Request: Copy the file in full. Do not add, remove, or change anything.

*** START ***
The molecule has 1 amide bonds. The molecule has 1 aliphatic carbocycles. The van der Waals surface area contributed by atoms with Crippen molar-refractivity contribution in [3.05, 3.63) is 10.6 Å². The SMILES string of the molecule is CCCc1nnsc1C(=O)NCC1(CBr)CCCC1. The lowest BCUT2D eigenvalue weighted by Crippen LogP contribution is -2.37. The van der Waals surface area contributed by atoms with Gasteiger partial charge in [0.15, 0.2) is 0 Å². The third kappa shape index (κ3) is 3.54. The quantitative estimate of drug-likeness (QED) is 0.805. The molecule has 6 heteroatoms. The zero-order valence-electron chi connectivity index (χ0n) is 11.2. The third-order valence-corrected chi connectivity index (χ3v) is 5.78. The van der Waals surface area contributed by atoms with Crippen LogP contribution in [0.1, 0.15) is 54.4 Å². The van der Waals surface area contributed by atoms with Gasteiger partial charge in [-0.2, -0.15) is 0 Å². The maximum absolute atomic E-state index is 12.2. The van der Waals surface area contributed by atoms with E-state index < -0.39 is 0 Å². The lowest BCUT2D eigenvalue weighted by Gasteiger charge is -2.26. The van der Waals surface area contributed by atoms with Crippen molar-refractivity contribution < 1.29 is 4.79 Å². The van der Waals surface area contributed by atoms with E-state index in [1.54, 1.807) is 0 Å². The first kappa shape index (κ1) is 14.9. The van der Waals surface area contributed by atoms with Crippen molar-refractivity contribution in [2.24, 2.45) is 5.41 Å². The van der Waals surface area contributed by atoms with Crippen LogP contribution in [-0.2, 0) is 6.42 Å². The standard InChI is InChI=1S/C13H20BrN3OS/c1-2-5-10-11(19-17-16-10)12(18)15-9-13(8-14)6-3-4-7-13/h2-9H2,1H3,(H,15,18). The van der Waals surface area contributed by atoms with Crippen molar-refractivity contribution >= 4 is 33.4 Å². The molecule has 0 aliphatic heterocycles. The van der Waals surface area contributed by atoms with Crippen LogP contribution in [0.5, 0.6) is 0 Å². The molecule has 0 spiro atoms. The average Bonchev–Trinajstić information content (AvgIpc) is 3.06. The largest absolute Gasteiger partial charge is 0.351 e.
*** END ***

The molecule has 1 amide bonds. The molecule has 1 aliphatic carbocycles. The van der Waals surface area contributed by atoms with Crippen molar-refractivity contribution in [3.05, 3.63) is 10.6 Å². The SMILES string of the molecule is CCCc1nnsc1C(=O)NCC1(CBr)CCCC1. The lowest BCUT2D eigenvalue weighted by Crippen LogP contribution is -2.37. The van der Waals surface area contributed by atoms with Gasteiger partial charge in [0.15, 0.2) is 0 Å². The third kappa shape index (κ3) is 3.54. The quantitative estimate of drug-likeness (QED) is 0.805. The molecule has 6 heteroatoms. The zero-order valence-electron chi connectivity index (χ0n) is 11.2. The third-order valence-corrected chi connectivity index (χ3v) is 5.78. The van der Waals surface area contributed by atoms with Crippen LogP contribution in [0.1, 0.15) is 54.4 Å². The van der Waals surface area contributed by atoms with Gasteiger partial charge in [-0.2, -0.15) is 0 Å². The maximum absolute atomic E-state index is 12.2. The van der Waals surface area contributed by atoms with E-state index < -0.39 is 0 Å². The lowest BCUT2D eigenvalue weighted by Gasteiger charge is -2.26. The van der Waals surface area contributed by atoms with Crippen molar-refractivity contribution < 1.29 is 4.79 Å². The van der Waals surface area contributed by atoms with E-state index in [1.54, 1.807) is 0 Å². The first kappa shape index (κ1) is 14.9. The van der Waals surface area contributed by atoms with Crippen molar-refractivity contribution in [2.24, 2.45) is 5.41 Å². The van der Waals surface area contributed by atoms with Crippen LogP contribution in [-0.2, 0) is 6.42 Å². The standard InChI is InChI=1S/C13H20BrN3OS/c1-2-5-10-11(19-17-16-10)12(18)15-9-13(8-14)6-3-4-7-13/h2-9H2,1H3,(H,15,18). The van der Waals surface area contributed by atoms with Crippen molar-refractivity contribution >= 4 is 33.4 Å². The molecule has 0 aliphatic heterocycles. The van der Waals surface area contributed by atoms with Crippen LogP contribution in [0.5, 0.6) is 0 Å². The molecule has 0 spiro atoms. The average Bonchev–Trinajstić information content (AvgIpc) is 3.06. The largest absolute Gasteiger partial charge is 0.351 e.